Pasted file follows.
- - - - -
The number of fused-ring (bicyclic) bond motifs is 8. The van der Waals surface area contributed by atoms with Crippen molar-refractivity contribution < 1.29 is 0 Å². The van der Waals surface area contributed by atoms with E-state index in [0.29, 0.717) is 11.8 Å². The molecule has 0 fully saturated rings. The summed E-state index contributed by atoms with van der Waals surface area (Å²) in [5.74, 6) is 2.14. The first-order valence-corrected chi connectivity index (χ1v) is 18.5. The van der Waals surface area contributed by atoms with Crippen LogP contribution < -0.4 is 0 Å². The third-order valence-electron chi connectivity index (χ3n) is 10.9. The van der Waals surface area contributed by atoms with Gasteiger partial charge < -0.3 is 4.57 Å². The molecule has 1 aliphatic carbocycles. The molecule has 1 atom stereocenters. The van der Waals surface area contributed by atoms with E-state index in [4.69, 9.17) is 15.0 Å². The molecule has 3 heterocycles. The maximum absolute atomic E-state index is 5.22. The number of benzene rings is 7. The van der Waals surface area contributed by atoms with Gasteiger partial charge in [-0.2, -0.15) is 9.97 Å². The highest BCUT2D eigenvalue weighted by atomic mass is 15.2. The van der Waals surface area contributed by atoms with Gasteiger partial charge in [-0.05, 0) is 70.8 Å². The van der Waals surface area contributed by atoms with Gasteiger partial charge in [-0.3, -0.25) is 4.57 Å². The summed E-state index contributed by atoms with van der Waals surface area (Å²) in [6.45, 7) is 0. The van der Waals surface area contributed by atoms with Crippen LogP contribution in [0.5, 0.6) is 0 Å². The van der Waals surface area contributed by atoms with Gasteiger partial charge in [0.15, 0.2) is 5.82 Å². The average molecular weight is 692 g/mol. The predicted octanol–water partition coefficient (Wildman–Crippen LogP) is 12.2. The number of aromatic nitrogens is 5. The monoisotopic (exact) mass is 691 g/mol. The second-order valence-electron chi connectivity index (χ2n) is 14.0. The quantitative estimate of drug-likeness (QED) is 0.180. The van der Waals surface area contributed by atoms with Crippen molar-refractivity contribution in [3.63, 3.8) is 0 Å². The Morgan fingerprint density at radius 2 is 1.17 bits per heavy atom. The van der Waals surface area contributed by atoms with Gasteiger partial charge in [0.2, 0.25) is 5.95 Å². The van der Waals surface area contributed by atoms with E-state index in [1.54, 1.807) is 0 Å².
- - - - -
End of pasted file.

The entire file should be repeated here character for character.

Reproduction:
The number of fused-ring (bicyclic) bond motifs is 8. The van der Waals surface area contributed by atoms with Crippen molar-refractivity contribution < 1.29 is 0 Å². The van der Waals surface area contributed by atoms with E-state index in [0.29, 0.717) is 11.8 Å². The molecule has 0 fully saturated rings. The summed E-state index contributed by atoms with van der Waals surface area (Å²) in [5.74, 6) is 2.14. The first-order valence-corrected chi connectivity index (χ1v) is 18.5. The van der Waals surface area contributed by atoms with Crippen LogP contribution < -0.4 is 0 Å². The third-order valence-electron chi connectivity index (χ3n) is 10.9. The van der Waals surface area contributed by atoms with Gasteiger partial charge < -0.3 is 4.57 Å². The molecule has 1 aliphatic carbocycles. The molecule has 1 atom stereocenters. The van der Waals surface area contributed by atoms with E-state index in [4.69, 9.17) is 15.0 Å². The molecule has 3 heterocycles. The maximum absolute atomic E-state index is 5.22. The number of benzene rings is 7. The van der Waals surface area contributed by atoms with Gasteiger partial charge in [-0.2, -0.15) is 9.97 Å². The highest BCUT2D eigenvalue weighted by atomic mass is 15.2. The van der Waals surface area contributed by atoms with Gasteiger partial charge in [-0.05, 0) is 70.8 Å². The van der Waals surface area contributed by atoms with Gasteiger partial charge in [-0.3, -0.25) is 4.57 Å². The summed E-state index contributed by atoms with van der Waals surface area (Å²) in [6.45, 7) is 0. The van der Waals surface area contributed by atoms with Crippen LogP contribution in [0.5, 0.6) is 0 Å². The van der Waals surface area contributed by atoms with Gasteiger partial charge in [0.15, 0.2) is 5.82 Å². The average molecular weight is 692 g/mol. The predicted octanol–water partition coefficient (Wildman–Crippen LogP) is 12.2. The number of aromatic nitrogens is 5. The monoisotopic (exact) mass is 691 g/mol. The second-order valence-electron chi connectivity index (χ2n) is 14.0. The quantitative estimate of drug-likeness (QED) is 0.180. The van der Waals surface area contributed by atoms with Crippen molar-refractivity contribution in [3.63, 3.8) is 0 Å². The Morgan fingerprint density at radius 2 is 1.17 bits per heavy atom. The van der Waals surface area contributed by atoms with Gasteiger partial charge in [0.2, 0.25) is 5.95 Å². The van der Waals surface area contributed by atoms with E-state index in [1.54, 1.807) is 0 Å².